Tuesday, February 27, 2001
Child forced into sex trade
Police find terrified girl, 11, working 'kiddie stroll'
Shocked police are calling the case of an 11-year-old girl taken from Oregon and forced to sell her body on Vancouver streets the worst they have ever seen.
"Our officers said this was the most horrific case they'd seen and the youngest victim they'd seen," Vancouver police spokeswoman Const. Anne Drennan said yesterday after announcing charges against two men and a woman from Portland.
"The statement made by the 11-year-old is the most disturbing I have taken and the wanton disregard shown this child is chilling," said one of the vice cops involved in the arrests. "She was very badly treated while on the streets."
Drennan alleged that the girl's captors forced her to take a cocktail of drugs including LSD and ecstasy so she could work 12 hours a day, and take in $1,000, during the four days she worked the city's notorious "kiddie stroll," where child prostitutes sell sex.
"She was sleep deprived and terrified."
The officers picked up the girl on Saturday after noticing her looking for johns at Franklin Street and Commercial Drive.
She told police she had run away from her foster home in Portland on Feb. 17 and met the accused in a shopping mall.
The group drove to the Canadian border on Feb. 21, telling immigration officers that they were attending a wedding in Vancouver.
Charged with living off the avails of prostitution, abducting a child under 14, exercising control of a minor and contravening immigration regulations are David Martin Walker, 25, Jabari McCory, 26, and Milenda Mae Carter, 24, all of Portland.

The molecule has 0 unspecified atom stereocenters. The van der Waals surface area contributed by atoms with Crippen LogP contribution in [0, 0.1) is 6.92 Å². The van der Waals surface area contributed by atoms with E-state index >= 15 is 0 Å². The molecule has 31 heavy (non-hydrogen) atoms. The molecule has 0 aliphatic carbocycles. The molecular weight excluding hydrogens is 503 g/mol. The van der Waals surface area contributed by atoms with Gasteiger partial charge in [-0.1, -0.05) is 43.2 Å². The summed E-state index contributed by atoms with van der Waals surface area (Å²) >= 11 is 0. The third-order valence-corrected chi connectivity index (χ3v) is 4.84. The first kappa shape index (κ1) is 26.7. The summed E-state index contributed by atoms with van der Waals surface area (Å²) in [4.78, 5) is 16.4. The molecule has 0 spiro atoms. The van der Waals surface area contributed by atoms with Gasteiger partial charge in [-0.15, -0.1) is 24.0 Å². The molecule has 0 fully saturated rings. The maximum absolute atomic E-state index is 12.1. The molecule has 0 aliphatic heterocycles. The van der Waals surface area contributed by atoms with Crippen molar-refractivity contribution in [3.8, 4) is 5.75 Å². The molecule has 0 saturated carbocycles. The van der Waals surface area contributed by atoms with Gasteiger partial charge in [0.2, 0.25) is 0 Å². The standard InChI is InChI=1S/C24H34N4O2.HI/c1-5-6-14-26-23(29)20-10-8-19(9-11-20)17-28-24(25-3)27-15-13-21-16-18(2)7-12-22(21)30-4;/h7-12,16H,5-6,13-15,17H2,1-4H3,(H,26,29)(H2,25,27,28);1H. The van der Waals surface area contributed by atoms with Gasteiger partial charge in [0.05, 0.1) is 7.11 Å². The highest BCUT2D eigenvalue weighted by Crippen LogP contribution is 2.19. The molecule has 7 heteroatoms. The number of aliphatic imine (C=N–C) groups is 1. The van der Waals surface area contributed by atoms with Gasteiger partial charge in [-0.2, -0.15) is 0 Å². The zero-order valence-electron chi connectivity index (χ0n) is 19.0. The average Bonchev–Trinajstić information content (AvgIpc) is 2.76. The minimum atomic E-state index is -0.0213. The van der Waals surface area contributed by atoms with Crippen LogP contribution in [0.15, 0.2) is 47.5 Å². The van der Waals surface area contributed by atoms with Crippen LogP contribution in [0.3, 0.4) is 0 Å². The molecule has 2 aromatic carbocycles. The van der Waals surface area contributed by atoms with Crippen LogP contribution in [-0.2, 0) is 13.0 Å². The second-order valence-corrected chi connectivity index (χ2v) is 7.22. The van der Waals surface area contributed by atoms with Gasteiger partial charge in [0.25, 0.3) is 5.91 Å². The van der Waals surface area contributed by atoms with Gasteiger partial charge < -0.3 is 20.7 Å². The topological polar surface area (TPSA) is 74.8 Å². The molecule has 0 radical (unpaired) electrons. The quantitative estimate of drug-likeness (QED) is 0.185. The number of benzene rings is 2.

McCory is also charged with assault and with sexual interference with a person under 14. Walker faces a count of assault.
Carter, who also worked as a prostitute while in Vancouver, was holding her 18-month-old baby when arrested by police, who lay in wait when three people came to pick up the 11-year-old.
Portland police Lieut. Mike Hefley said the 11-year-old is in state custody in Portland.
The Federal Bureau of Investigations is considering laying charges under the Mann Act, which covers crimes committed across state lines, he said. All three accused have U.S. criminal records.
Patricia Feeny, of Oregon's Department of Human Services, said there were no plans to investigate the foster home from which the girl fled.
"We're just glad she was found," she said.
Created: February 27, 2001
Last modified: February 27, 2001
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